After two friendlies wins, optimism is building about England’s chances at the World Cup, but when the squad travels to Russia next week the inescapable truth is they will still be without their best player and greatest potential match winner: Wilfried Zaha.
The Crystal Palace winger should be part of the England camp, but instead he is currently on holiday in Spain, posting pictures of himself sitting on the edge of a swimming pool.
— Wilfried Zaha (@wilfriedzaha) June 1, 2018
Germany might be good enough to omit Leroy Sane; France might be so overladen with talent they can afford to leave out Anthony Martial, but this is England, and Wilfried Zaha could have been the most potent attacking threat in Gareth Southgate’s World Cup squad.
Zaha’s absence is an act of utter madness and completely inexplicable for a nation with such a paucity of available talent to choose from.
Of course, the decision not to take Zaha to this World Cup was taken eighteen months ago in January 2017, when the England manager Gareth Southgate stood by and watched him accept an offer to play for the country of his birth, the Ivory Coast.
By the start of last year Zaha had grown tired of being overlooked by England for the previous three years, and so understandably opted for a country who showed him the love he craved.
“It was just like I was rejected from England, I didn’t get picked or even a look in for 4 years…No one even thought about me at all,” Zaha said as recently as last week.
At the time England’s inaction defied reason, and as Zaha has since developed in to one of the Premier League’s most exciting players, it looks even worse now.
In the England squad travelling to Russia, only Raheem Sterling could rival Zaha’s potential impact or his ability to beat players and create chances.
Having enjoyed the best season of his career, Zaha would have flourished at the World Cup. Last season he secured his biggest haul of nine Premier League goals, single-handedly keeping Crystal Palace in the top flight with a succession of thrilling displays.
Palace are now bracing themselves for a bid from Tottenham, Liverpool, Manchester City or Chelsea this summer, but hope to ward them off with a valuation of around £70 million.
The frustration for England is Zaha was already theirs and was allowed to slip away.
He had made his England debut in a friendly against Sweden in Stockholm as long ago as September 2012, when he was still playing in the Championship.
England players from outside the Premier League need to be special, and Zaha certainly was. Aged only 20, he was a raw mixture of pace and trickery destined for a long and rich career.
He came on for six minutes as a substitute against Sweden, and then against Scotland at Wembley in August 2013 for 15 minutes, but because both games were friendlies, he still retained the ability to play for another country. The deal had not been sealed.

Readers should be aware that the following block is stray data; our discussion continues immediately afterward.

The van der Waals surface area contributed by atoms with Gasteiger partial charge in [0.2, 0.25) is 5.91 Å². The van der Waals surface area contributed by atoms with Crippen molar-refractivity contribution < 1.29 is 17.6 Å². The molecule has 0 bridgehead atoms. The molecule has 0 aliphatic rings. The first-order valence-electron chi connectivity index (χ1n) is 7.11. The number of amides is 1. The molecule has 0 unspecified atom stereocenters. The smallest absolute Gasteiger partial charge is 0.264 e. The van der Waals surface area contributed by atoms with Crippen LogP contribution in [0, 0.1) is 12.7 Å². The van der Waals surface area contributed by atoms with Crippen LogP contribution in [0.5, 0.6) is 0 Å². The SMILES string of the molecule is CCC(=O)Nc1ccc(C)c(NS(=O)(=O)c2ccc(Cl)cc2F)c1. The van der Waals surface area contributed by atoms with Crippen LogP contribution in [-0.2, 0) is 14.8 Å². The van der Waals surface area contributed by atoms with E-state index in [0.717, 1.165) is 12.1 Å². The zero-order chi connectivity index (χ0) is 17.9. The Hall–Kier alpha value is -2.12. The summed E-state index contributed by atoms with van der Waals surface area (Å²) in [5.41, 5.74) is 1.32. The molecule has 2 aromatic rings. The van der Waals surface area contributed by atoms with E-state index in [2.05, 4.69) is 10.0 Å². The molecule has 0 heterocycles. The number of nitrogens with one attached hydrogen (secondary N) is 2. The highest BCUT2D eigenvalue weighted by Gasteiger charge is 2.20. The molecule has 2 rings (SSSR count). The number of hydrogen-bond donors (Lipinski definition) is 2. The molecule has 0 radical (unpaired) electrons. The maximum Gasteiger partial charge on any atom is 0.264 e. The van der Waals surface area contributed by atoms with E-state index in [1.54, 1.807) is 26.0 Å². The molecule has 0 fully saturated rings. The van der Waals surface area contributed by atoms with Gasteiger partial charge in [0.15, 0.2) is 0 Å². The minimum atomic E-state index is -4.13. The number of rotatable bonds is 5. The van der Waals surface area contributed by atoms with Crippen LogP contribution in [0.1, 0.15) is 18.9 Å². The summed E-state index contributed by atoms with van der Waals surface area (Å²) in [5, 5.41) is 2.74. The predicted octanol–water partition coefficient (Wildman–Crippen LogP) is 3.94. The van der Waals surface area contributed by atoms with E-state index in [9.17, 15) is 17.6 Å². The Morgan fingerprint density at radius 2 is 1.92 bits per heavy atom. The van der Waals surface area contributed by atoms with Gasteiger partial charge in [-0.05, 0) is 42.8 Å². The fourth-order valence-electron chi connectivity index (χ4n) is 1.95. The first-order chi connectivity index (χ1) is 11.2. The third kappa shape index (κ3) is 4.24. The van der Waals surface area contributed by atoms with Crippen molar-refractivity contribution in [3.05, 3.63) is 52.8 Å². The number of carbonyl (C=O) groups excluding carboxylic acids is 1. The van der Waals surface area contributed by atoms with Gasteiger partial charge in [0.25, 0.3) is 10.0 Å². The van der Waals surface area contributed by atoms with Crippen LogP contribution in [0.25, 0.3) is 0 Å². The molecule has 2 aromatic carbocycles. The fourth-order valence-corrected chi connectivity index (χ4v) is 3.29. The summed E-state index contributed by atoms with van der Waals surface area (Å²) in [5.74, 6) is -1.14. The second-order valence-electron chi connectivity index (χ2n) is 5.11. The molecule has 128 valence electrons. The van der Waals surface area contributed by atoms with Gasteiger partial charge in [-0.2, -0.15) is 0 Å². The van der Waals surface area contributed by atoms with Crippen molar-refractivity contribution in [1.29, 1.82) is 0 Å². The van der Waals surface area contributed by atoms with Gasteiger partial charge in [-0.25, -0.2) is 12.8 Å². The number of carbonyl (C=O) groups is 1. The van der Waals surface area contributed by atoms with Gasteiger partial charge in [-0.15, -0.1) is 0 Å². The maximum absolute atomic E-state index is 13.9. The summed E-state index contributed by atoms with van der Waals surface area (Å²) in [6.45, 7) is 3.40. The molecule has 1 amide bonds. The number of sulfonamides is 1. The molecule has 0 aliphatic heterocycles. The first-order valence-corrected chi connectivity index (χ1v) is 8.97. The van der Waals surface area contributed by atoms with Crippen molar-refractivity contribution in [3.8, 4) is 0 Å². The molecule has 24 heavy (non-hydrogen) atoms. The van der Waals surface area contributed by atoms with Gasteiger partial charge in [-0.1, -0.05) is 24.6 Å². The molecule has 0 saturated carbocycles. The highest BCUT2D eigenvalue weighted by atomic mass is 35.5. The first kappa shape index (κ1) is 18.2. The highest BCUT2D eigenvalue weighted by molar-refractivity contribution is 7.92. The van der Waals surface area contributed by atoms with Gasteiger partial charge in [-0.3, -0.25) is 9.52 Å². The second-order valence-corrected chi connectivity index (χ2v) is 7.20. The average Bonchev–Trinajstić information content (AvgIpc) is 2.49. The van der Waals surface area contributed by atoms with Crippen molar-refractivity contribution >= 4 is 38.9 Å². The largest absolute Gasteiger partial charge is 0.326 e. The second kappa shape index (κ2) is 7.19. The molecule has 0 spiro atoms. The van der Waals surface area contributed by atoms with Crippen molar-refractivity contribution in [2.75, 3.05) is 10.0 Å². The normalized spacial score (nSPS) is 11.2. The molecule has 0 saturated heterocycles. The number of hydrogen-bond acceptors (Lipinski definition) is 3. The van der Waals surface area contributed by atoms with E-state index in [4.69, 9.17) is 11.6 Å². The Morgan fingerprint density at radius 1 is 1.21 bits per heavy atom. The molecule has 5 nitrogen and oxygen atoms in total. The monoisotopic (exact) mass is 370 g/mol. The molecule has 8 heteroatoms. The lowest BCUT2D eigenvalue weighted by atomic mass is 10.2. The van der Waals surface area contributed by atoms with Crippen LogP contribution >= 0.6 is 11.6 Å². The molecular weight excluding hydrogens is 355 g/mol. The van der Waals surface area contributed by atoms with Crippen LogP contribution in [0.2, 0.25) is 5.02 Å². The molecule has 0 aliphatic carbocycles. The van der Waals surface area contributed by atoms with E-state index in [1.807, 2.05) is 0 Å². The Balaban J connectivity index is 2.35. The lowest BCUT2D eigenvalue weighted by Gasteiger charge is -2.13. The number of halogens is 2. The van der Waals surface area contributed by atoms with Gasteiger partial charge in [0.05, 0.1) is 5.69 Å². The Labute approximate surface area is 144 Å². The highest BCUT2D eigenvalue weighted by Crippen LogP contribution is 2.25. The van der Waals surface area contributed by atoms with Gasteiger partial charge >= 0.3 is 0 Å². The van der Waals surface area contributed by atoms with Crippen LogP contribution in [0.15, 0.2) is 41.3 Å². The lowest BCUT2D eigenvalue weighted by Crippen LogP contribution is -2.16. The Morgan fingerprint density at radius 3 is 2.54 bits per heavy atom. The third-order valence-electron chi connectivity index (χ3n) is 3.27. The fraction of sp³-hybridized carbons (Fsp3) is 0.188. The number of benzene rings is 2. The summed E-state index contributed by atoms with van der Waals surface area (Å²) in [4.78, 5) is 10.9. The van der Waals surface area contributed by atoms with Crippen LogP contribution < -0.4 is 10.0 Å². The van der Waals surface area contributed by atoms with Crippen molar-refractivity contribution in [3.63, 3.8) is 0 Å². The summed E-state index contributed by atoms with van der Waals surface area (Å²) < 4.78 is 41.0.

It now seems negligent of the Football Association not to throw him on for two minutes at the end of a competitive game to claim him for England. If they had, he would now be headed to Russia.
By January 2013 Sir Alex Ferguson had become alerted to Zaha’s talent, and signed him for £12 million before loaning him back to Palace for the rest of the season, where he helped them win promotion to the Premier League with victory in the Play-Off final.
The Manchester United manager had met Zaha, and with his pace, balance and skill, told him he saw something of a young Cristiano Ronaldo in him, and could help him develop him in to a world-class talent just as he had with the Portuguese legend.
But Zaha would be Ferguson’s final ever signing in his 26-year reign at United, and when the player reported for duty at Old Trafford in the summer of 2013 he was under the charge of David Moyes.
For all Moyes’ many mistakes at Old Trafford, possibly none was greater than completely ignoring this immense talent he had inherited from his successor.
It is often held against Zaha that he failed to make it at Manchester United, but that is a patently hollow claim.
He was never given anything resembling a chance by Moyes. Zaha never started a game in the Premier League for United, and only played a grand total of 29 minutes in the league.
Overall, he played just 167 minutes for United, mainly in the League Cup, as Moyes made it clear he wasn’t interested.
Since re-joining Crystal Palace Zaha has developed in to the player Ferguson always thought he could be – a muscular attacking threat, who can beat players with ease.
It’s ironic that Roy Hodgson, the England manager who ignored him for all those years, is now benefitting from his burgeoning talent at Crystal Palace.
“I did give him his debut, but of course we didn’t follow it up, so I must take some responsibility,” the former England manager said last month. “By the time he got back to Palace and was playing [well] again that ship had passed.”
It has been said that Southgate never forgave Zaha for being two hours late meeting up for a camp when he was manager of the England Under 21s in 2013, and he never played for England again, but only last week the same manager quickly forgave Sterling for also reporting late for duty.
Southgate might have benefitted from being more forgiving, for, whatever England do this summer, they would have been a comfortably better team for the presence of Zaha in Russia.